Title: The Warded Man
Author: Peter V. Brett
Series: The Demon Cycle #1
Rating: 4/5 stars
The Overview: As darkness falls after sunset, the corelings rise—demons who possess supernatural powers and burn with a consuming hatred of humanity. For hundreds of years the demons have terrorized the night, slowly culling the human herd that shelters behind magical wards—symbols of power whose origins are lost in myth and whose protection is terrifyingly fragile. It was not always this way. Once, men and women battled the corelings on equal terms, but those days are gone. Night by night the demons grow stronger, while human numbers dwindle under their relentless assault. Now, with hope for the future fading, three young survivors of vicious demon attacks will dare the impossible, stepping beyond the crumbling safety of the wards to risk everything in a desperate quest to regain the secrets of the past. Together, they will stand against the night. -Goodreads
This review is going to be a hodgepodge – The Warded Man was such an unusual read that no matter how hard I tried I couldn’t get my thoughts organized on it. Here goes:
The Warded Man was a mixed bag of emotions for me (and for most of my fellow Buddy Reads Group on Goodreads). The consensus was that it had a really slow start. Even though I found myself invested as early as Chapter 3, many were struggling even as far and as the halfway point to find their enthusiasm (if they even made it that far). I happen to enjoy slower-paced (or “boring,” as my best friend calls them) books provided all the other elements are there to keep me interested. In that regard, TWM was a success.
I think we were all expecting it to be a straightforward high fantasy novel, but it was anything but conventional. Brett unapologetically broke storytelling rules left and right and it still somehow worked… for me, anyway.
For one thing, the he spent the entire first half of the book establishing character, showing the events that would eventually shape and send them on their long-term trajectory. Initially there was also a ton of focus on family drama, which although interesting, felt inconsequential (even though it ended up playing a big role). There was also no clear inciting “okay, this is where the point of the story is revealed” moment, but rather a collection of smaller ones. The great news is, it did all eventually come together, even though it took its sweet time getting there. What saved it for me was the strong concept revolving around demons and wards.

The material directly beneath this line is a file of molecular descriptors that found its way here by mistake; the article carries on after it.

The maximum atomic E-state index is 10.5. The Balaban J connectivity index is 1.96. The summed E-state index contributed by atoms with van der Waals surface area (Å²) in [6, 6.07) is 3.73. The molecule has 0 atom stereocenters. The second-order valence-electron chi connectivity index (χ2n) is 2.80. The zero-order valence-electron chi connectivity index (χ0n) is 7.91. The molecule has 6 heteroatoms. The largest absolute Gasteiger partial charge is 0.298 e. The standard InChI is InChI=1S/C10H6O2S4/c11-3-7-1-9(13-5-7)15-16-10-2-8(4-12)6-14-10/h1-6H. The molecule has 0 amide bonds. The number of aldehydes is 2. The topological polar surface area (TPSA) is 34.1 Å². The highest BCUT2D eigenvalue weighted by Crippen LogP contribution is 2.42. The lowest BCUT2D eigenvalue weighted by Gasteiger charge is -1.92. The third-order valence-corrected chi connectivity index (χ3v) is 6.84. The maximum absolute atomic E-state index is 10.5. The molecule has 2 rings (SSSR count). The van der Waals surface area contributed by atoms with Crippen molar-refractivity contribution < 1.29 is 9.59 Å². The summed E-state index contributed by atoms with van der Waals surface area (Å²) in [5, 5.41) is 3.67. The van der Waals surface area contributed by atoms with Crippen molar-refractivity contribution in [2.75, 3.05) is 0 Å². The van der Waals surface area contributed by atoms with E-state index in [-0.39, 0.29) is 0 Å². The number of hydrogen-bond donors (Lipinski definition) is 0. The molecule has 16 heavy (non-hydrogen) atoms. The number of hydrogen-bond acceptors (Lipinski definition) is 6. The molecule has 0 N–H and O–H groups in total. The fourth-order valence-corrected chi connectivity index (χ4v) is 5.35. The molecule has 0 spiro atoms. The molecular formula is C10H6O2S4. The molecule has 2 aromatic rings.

The demons were definitely the selling point of the novel. I loved learning about the different types, and especially loved that there’s still so much more to learn about them. I have that awesome feeling that not all is as it seems and there are several more surprises in store) Also, the art of warding was a fascinating craft – I always love feeling like I’m learning a non-real-world skill in a book, whether it be ward creation or dragon riding.
Unconventional and slow start aside, there was a touchy incident that happened near the end, the author’s treatment of which put me off a bit. How the characters reacted was plausible, I suppose, but not very realistic. I’m still going to continue on because the author sold its necessity just enough to suit my objections AND there were too many other things I enjoyed about the book to just up and stop now… but it still bugged me.
Overall, I really liked The Warded Man but think it would be very difficult to recommend: “Here, read this. It’ll take you halfway through before things really get going, and even then I had a couple of issues near the end, but I still really, really liked it.” Everything about it is contradictory, but I can say with full conviction that I’m eager for more.
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